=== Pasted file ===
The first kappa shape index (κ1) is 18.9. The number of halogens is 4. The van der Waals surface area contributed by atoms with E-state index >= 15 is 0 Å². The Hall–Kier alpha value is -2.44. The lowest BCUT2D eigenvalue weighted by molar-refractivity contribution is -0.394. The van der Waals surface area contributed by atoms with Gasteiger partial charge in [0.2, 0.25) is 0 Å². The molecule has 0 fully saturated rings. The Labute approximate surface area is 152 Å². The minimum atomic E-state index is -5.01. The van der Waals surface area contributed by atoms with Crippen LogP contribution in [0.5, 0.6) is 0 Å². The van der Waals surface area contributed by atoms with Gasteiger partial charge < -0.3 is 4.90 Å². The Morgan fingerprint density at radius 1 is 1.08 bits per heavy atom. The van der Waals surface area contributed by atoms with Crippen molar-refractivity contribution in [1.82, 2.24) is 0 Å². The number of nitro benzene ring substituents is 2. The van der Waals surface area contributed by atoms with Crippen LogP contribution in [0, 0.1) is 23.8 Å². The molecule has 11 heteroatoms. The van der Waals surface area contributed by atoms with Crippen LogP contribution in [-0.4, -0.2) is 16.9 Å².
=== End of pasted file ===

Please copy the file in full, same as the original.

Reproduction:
The first kappa shape index (κ1) is 18.9. The number of halogens is 4. The van der Waals surface area contributed by atoms with E-state index >= 15 is 0 Å². The Hall–Kier alpha value is -2.44. The lowest BCUT2D eigenvalue weighted by molar-refractivity contribution is -0.394. The van der Waals surface area contributed by atoms with Gasteiger partial charge in [0.2, 0.25) is 0 Å². The molecule has 0 fully saturated rings. The Labute approximate surface area is 152 Å². The minimum atomic E-state index is -5.01. The van der Waals surface area contributed by atoms with Crippen LogP contribution in [0.5, 0.6) is 0 Å². The van der Waals surface area contributed by atoms with Gasteiger partial charge < -0.3 is 4.90 Å². The Morgan fingerprint density at radius 1 is 1.08 bits per heavy atom. The van der Waals surface area contributed by atoms with Crippen molar-refractivity contribution in [1.82, 2.24) is 0 Å². The number of nitro benzene ring substituents is 2. The van der Waals surface area contributed by atoms with Crippen LogP contribution in [0, 0.1) is 23.8 Å². The molecule has 11 heteroatoms. The van der Waals surface area contributed by atoms with Crippen LogP contribution in [-0.4, -0.2) is 16.9 Å².